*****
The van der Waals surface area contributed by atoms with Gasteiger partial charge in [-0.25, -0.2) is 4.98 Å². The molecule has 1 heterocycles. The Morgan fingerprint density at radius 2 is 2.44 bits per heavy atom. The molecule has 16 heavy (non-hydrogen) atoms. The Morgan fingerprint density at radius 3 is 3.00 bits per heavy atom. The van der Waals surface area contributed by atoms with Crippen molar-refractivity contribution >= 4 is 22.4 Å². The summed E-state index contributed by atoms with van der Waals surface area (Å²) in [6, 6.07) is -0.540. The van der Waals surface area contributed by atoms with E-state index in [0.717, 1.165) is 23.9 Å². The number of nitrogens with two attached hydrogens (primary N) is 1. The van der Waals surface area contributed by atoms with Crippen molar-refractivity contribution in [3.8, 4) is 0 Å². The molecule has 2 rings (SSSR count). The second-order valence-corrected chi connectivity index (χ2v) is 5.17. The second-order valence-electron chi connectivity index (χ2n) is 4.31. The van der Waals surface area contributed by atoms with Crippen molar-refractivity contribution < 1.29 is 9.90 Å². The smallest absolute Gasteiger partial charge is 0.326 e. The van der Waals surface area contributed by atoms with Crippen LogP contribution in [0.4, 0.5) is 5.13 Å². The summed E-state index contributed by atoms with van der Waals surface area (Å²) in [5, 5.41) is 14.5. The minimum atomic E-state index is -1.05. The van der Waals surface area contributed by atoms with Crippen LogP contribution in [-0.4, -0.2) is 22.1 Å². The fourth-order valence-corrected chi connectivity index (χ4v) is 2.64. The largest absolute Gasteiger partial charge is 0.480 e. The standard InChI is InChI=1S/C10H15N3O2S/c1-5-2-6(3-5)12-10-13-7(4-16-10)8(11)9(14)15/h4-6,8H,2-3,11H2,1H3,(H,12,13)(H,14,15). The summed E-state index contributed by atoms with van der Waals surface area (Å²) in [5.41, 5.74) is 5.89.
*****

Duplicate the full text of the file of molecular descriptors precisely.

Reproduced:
The van der Waals surface area contributed by atoms with Gasteiger partial charge in [-0.25, -0.2) is 4.98 Å². The molecule has 1 heterocycles. The Morgan fingerprint density at radius 2 is 2.44 bits per heavy atom. The molecule has 16 heavy (non-hydrogen) atoms. The Morgan fingerprint density at radius 3 is 3.00 bits per heavy atom. The van der Waals surface area contributed by atoms with Crippen molar-refractivity contribution >= 4 is 22.4 Å². The summed E-state index contributed by atoms with van der Waals surface area (Å²) in [6, 6.07) is -0.540. The van der Waals surface area contributed by atoms with E-state index in [0.717, 1.165) is 23.9 Å². The number of nitrogens with two attached hydrogens (primary N) is 1. The van der Waals surface area contributed by atoms with Crippen molar-refractivity contribution in [3.8, 4) is 0 Å². The molecule has 2 rings (SSSR count). The second-order valence-corrected chi connectivity index (χ2v) is 5.17. The second-order valence-electron chi connectivity index (χ2n) is 4.31. The van der Waals surface area contributed by atoms with Crippen molar-refractivity contribution < 1.29 is 9.90 Å². The smallest absolute Gasteiger partial charge is 0.326 e. The van der Waals surface area contributed by atoms with Crippen LogP contribution in [0.4, 0.5) is 5.13 Å². The summed E-state index contributed by atoms with van der Waals surface area (Å²) in [5, 5.41) is 14.5. The minimum atomic E-state index is -1.05. The van der Waals surface area contributed by atoms with Crippen LogP contribution in [-0.4, -0.2) is 22.1 Å². The fourth-order valence-corrected chi connectivity index (χ4v) is 2.64. The largest absolute Gasteiger partial charge is 0.480 e. The standard InChI is InChI=1S/C10H15N3O2S/c1-5-2-6(3-5)12-10-13-7(4-16-10)8(11)9(14)15/h4-6,8H,2-3,11H2,1H3,(H,12,13)(H,14,15). The summed E-state index contributed by atoms with van der Waals surface area (Å²) in [5.41, 5.74) is 5.89.